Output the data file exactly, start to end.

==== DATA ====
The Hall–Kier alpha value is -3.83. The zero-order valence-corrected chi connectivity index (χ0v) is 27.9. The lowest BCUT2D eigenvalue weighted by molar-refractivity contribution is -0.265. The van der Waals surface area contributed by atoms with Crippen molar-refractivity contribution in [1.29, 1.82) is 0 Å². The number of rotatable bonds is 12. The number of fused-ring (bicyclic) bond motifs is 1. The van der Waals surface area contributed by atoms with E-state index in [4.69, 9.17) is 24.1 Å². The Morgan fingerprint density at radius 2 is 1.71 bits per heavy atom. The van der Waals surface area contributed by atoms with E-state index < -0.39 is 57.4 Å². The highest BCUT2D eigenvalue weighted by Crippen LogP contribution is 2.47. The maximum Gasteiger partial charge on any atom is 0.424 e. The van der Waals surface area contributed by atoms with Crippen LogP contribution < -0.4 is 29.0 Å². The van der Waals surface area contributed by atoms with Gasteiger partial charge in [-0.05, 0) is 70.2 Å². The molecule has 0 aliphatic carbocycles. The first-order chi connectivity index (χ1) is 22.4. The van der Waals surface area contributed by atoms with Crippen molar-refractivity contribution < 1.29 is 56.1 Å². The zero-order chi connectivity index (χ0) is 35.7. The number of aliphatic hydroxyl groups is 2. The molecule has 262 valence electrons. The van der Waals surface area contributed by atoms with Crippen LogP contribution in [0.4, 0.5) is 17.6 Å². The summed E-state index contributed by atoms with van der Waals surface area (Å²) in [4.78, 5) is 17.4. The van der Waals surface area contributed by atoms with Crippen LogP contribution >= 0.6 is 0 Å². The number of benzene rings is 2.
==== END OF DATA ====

The Hall–Kier alpha value is -3.83. The zero-order valence-corrected chi connectivity index (χ0v) is 27.9. The lowest BCUT2D eigenvalue weighted by molar-refractivity contribution is -0.265. The van der Waals surface area contributed by atoms with Crippen molar-refractivity contribution in [1.29, 1.82) is 0 Å². The number of rotatable bonds is 12. The number of fused-ring (bicyclic) bond motifs is 1. The van der Waals surface area contributed by atoms with E-state index in [4.69, 9.17) is 24.1 Å². The Morgan fingerprint density at radius 2 is 1.71 bits per heavy atom. The van der Waals surface area contributed by atoms with E-state index < -0.39 is 57.4 Å². The highest BCUT2D eigenvalue weighted by Crippen LogP contribution is 2.47. The maximum Gasteiger partial charge on any atom is 0.424 e. The van der Waals surface area contributed by atoms with Crippen LogP contribution < -0.4 is 29.0 Å². The van der Waals surface area contributed by atoms with Gasteiger partial charge in [-0.05, 0) is 70.2 Å². The molecule has 0 aliphatic carbocycles. The first-order chi connectivity index (χ1) is 22.4. The van der Waals surface area contributed by atoms with Crippen molar-refractivity contribution < 1.29 is 56.1 Å². The zero-order chi connectivity index (χ0) is 35.7. The number of aliphatic hydroxyl groups is 2. The molecule has 262 valence electrons. The van der Waals surface area contributed by atoms with Crippen LogP contribution in [0.4, 0.5) is 17.6 Å². The summed E-state index contributed by atoms with van der Waals surface area (Å²) in [4.78, 5) is 17.4. The van der Waals surface area contributed by atoms with Crippen LogP contribution >= 0.6 is 0 Å². The number of benzene rings is 2.